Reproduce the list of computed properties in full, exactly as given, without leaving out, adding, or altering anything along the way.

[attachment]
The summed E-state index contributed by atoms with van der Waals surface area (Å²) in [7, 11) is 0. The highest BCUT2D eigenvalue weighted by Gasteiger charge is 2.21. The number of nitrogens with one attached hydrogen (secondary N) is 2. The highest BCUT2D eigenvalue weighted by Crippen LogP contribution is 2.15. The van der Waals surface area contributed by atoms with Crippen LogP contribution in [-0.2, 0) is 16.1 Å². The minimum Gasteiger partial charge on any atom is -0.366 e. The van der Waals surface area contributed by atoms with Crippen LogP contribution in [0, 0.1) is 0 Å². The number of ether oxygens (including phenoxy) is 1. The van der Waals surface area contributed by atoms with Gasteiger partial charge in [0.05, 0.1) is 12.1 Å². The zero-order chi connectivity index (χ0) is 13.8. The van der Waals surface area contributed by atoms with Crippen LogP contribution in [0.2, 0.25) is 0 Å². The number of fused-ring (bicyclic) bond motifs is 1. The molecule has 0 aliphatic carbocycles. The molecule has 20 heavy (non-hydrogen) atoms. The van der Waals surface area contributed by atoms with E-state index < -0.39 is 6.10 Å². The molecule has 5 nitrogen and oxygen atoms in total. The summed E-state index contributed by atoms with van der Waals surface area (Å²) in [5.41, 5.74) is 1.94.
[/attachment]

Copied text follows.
The summed E-state index contributed by atoms with van der Waals surface area (Å²) in [7, 11) is 0. The highest BCUT2D eigenvalue weighted by Gasteiger charge is 2.21. The number of nitrogens with one attached hydrogen (secondary N) is 2. The highest BCUT2D eigenvalue weighted by Crippen LogP contribution is 2.15. The van der Waals surface area contributed by atoms with Crippen LogP contribution in [-0.2, 0) is 16.1 Å². The minimum Gasteiger partial charge on any atom is -0.366 e. The van der Waals surface area contributed by atoms with Crippen LogP contribution in [0, 0.1) is 0 Å². The number of ether oxygens (including phenoxy) is 1. The van der Waals surface area contributed by atoms with Gasteiger partial charge in [0.05, 0.1) is 12.1 Å². The zero-order chi connectivity index (χ0) is 13.8. The van der Waals surface area contributed by atoms with Crippen LogP contribution in [0.2, 0.25) is 0 Å². The number of fused-ring (bicyclic) bond motifs is 1. The molecule has 0 aliphatic carbocycles. The molecule has 20 heavy (non-hydrogen) atoms. The van der Waals surface area contributed by atoms with E-state index < -0.39 is 6.10 Å². The molecule has 5 nitrogen and oxygen atoms in total. The summed E-state index contributed by atoms with van der Waals surface area (Å²) in [5.41, 5.74) is 1.94.